Meanwhile the muttered sound of the people’s voice was heard from far and near asking meaning questions of the why and wherefore of the disasters. It was like the rumbling of the distant thunder presaging the coming storm; and well the Abolition Government knew that, if this discontent was allowed to gather strength, it would hurl them from their present lawless eminence to the ignominy they merited.

The invaders had been taught to believe that a bloodless victory awaited them that the All hail! of the witches of Macbeth would greet them: and so possessed were they with the idea of their philanthropic mission as liberators of an oppressed people, bowed under the yoke of a haughty aristocracy, that many of their officers, particularly the famous New York 7th regiment, took far more pains to prepare white gloves and embroidered vests for the balls to be given in their honour at Richmond than in securing cartridges for their muskets. When consulted on the subject I said, No doubt they would receive a great many balls, but I did not think that a very recherche toilet would be expected.

The fanatical feeling was now at its height. Maddened by defeat, they sought a safe means of venting their pent-up wrath. The streets were filled with armed and unarmed ruffians; women were afraid to go singly into the streets for fear of insult; curses and blasphemy rent the air, and no one would have been surprised at any hour at a general massacre of the peaceful inhabitants. This apprehension was shared even by the better class of U. S. officers. I was urged to leave the city by more than one, and an escort offered to be furnished me if I desired; but, at whatever peril, I resolved to remain, conscious of the great service I could render my country, my position giving me remark able facilities for obtaining information.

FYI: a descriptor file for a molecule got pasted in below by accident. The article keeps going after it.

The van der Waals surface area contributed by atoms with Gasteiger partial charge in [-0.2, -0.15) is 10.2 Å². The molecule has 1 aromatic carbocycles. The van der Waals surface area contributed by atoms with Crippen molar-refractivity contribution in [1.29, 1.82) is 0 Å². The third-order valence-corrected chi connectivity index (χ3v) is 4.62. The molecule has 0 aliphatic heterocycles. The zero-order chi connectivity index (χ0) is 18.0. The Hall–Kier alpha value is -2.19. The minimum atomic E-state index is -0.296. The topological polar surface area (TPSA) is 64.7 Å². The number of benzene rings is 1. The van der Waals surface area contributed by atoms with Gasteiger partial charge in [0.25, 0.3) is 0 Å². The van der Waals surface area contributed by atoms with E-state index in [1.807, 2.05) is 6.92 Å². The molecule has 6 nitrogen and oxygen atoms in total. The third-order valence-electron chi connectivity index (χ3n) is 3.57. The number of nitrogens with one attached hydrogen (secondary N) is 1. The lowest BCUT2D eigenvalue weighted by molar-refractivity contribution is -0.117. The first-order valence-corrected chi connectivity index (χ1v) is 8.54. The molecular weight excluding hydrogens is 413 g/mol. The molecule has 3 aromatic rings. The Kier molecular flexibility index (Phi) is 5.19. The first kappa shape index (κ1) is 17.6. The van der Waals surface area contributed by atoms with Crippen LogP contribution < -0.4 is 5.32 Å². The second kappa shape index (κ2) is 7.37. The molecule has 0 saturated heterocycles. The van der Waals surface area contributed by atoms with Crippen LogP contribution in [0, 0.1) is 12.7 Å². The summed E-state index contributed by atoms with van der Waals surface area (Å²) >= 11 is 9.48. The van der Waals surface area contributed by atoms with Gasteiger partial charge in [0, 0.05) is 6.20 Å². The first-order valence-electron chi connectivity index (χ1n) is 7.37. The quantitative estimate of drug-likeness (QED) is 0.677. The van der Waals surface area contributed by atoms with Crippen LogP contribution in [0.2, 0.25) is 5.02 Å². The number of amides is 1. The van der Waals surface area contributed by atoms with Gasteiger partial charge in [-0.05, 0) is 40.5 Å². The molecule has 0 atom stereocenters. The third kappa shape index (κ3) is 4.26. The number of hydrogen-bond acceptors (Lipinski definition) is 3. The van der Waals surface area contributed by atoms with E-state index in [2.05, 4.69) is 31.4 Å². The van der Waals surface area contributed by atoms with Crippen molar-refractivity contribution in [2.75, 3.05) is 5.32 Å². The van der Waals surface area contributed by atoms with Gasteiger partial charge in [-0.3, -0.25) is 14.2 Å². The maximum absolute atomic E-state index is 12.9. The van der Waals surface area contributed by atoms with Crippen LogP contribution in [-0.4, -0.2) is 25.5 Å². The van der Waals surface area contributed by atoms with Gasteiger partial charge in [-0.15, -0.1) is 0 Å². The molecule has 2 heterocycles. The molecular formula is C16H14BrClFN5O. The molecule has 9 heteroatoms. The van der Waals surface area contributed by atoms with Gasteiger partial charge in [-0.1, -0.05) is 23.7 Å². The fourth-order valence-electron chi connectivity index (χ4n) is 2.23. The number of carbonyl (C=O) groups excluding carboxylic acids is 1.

In anticipation of more fearful scenes, the inhabitants were leaving the city as rapidly as the means of transportation or conveyance could be obtained, and many even of the Federal officers sent their families to the North or other places of fancied security.

Rose O'Neal Greenhow, My Imprisonment and The First Year Of Abolition Rule At Washington (London: Richard Bentley, Publisher in Ordinary to Her Majesty, 1863), 11-24.